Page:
“It’s hard to understand how I, a highly educated feminist, ended up devoting myself to Michael to the detriment of my own productivity and financial security."
Well, here it sounds like she’s second guessing herself, so I think it gives us permission to do it as well.
posted by Jubey at 4:45 PM on June 20, 2018 [30 favorites]


Wow. That's an amazing piece and I hope it is not all she has to say because I was left feeling as though there ought to be more, and wanting to read it.

It reminds me of this quote: "Your personal affection for women exists alongside your unconscious domination of women in the same way that you can have both nostalgia for the movie Babe and a bottomless hunger for bacon." (from Too-Ticky's post a couple of days ago). Yes, he absolutely loved her and she loved him, I don't doubt it. And yet there was that unconscious domination, the complete taking-for-granted of all the physical, financial and emotional labour she did. The complete obliviousness to it, except for "I'm going to yell at you when you're not drawing enough". Riiiight.

So complicated.
posted by Athanassiel at 4:49 PM on June 20, 2018 [68 favorites]


I came to regret it, and I'll always hate myself for that.
posted by seraphine at 5:02 PM on June 20, 2018 [12 favorites]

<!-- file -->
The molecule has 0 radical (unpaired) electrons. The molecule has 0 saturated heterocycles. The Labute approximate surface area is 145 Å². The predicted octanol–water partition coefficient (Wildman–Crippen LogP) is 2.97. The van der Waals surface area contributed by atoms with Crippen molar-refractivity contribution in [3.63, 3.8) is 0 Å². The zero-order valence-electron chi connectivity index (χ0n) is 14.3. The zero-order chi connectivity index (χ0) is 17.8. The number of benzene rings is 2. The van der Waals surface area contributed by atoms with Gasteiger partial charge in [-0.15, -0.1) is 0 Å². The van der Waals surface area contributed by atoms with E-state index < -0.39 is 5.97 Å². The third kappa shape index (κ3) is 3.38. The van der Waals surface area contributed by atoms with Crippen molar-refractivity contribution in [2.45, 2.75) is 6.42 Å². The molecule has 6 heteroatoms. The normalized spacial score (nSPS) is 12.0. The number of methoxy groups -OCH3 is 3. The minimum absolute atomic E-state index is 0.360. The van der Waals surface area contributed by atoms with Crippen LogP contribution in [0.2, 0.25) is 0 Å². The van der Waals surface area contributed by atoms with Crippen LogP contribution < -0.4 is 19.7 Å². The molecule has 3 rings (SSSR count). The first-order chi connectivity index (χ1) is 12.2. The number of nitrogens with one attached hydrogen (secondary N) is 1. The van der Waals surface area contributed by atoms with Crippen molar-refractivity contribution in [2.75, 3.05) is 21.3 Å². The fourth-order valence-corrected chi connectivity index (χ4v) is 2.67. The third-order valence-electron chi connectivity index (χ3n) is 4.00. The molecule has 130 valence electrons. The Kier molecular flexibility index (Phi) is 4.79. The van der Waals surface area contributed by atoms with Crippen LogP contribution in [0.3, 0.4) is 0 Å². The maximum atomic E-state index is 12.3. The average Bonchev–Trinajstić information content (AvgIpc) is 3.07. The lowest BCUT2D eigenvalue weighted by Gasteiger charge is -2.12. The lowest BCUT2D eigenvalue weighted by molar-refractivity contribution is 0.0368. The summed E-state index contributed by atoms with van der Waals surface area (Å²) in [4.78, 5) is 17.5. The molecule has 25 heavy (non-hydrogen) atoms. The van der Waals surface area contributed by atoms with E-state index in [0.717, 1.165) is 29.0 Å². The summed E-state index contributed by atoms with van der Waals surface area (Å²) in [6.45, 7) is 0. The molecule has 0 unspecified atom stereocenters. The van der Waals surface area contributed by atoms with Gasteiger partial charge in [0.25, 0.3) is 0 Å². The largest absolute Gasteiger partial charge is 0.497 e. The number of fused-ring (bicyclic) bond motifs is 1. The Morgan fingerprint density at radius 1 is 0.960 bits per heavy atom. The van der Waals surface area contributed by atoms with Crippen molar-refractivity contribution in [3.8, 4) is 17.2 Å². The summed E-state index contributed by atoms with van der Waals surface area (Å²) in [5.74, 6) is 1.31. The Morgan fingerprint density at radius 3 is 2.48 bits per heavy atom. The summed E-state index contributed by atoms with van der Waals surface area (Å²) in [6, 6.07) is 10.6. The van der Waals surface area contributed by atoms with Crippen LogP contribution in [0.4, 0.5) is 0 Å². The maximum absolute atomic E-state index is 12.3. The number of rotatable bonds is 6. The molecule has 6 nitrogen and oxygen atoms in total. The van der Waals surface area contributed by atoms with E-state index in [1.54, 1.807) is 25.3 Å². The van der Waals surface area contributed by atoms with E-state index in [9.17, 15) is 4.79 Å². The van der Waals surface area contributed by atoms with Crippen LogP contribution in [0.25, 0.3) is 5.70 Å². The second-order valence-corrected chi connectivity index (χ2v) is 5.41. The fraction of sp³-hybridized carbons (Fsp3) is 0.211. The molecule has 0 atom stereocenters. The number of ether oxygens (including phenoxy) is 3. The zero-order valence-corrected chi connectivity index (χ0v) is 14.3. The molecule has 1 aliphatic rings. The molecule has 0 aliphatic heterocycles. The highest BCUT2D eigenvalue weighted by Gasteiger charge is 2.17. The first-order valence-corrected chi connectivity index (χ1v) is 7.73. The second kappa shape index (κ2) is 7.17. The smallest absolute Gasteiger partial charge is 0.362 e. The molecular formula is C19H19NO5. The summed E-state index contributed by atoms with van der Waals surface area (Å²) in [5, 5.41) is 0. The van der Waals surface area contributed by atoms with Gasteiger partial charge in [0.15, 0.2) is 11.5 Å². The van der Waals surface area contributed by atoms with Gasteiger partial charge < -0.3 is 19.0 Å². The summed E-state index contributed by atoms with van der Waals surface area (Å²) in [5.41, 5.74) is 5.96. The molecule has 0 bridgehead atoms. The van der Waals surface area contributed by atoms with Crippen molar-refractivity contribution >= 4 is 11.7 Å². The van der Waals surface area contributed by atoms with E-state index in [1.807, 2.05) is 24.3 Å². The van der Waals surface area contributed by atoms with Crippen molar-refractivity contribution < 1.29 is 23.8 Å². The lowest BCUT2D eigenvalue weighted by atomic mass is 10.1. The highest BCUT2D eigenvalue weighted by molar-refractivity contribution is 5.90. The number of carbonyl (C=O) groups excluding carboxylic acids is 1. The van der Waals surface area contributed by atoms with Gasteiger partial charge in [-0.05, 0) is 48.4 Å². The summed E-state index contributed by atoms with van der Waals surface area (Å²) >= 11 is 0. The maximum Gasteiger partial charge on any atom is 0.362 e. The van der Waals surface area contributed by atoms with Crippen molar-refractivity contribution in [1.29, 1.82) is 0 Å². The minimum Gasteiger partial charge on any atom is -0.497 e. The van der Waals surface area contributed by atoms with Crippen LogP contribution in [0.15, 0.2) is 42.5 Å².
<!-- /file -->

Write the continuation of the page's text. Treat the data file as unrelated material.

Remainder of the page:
“Life is what happens while you’re busy making other plans...”

We always want to second guess and figure out the right dialectic to place this life experience into. But time doesn’t always grant you an edit window.
posted by radagast at 5:08 PM on June 20, 2018 [6 favorites]


You do what you have to do for the people in your life, and sometimes you regret it, especially when autonomy is essential to you. But regret is part of life.
posted by Peach at 5:26 PM on June 20, 2018 [7 favorites]


The fact that he was 20 years older than her probably played into the caretaker dynamic.
posted by loquacious crouton at 5:31 PM on June 20, 2018 [5 favorites]


I can't imagine love being stronger than resentment, in a situation like this. But most hetero relationships seem like this, so maybe I'm just wired differently.
posted by Mavri at 5:34 PM on June 20, 2018 [6 favorites]


Some factoids about caregivers. I would go on further but I could go on and on.

Not one false note in that essay (my .02 cents).
posted by datawrangler at 5:38 PM on June 20, 2018 [10 favorites]


I think this is currently happening to a friend of mine (without the dying bits) and it is heart-breaking.
posted by maryr at 5:43 PM on June 20, 2018 [5 favorites]


Ha!
I ran into my ex-husband's current partner yesterday, the one he moved in with shortly after separating from me 18yrs ago. He's ten years older than me, but the same age as her. Asking after his well-being she said, "Oh, he's still doing X and Y. He shouldn't be at his age, it's not healthy. I guess I'll be the one wiping his arse in a few years time." I smiled, and hugged her, and walked away reliving the relief I felt at our separation when I realised I wouldn't have to waste my golden years caring for a perpetual man-child who could never step-up to care for me when I needed it.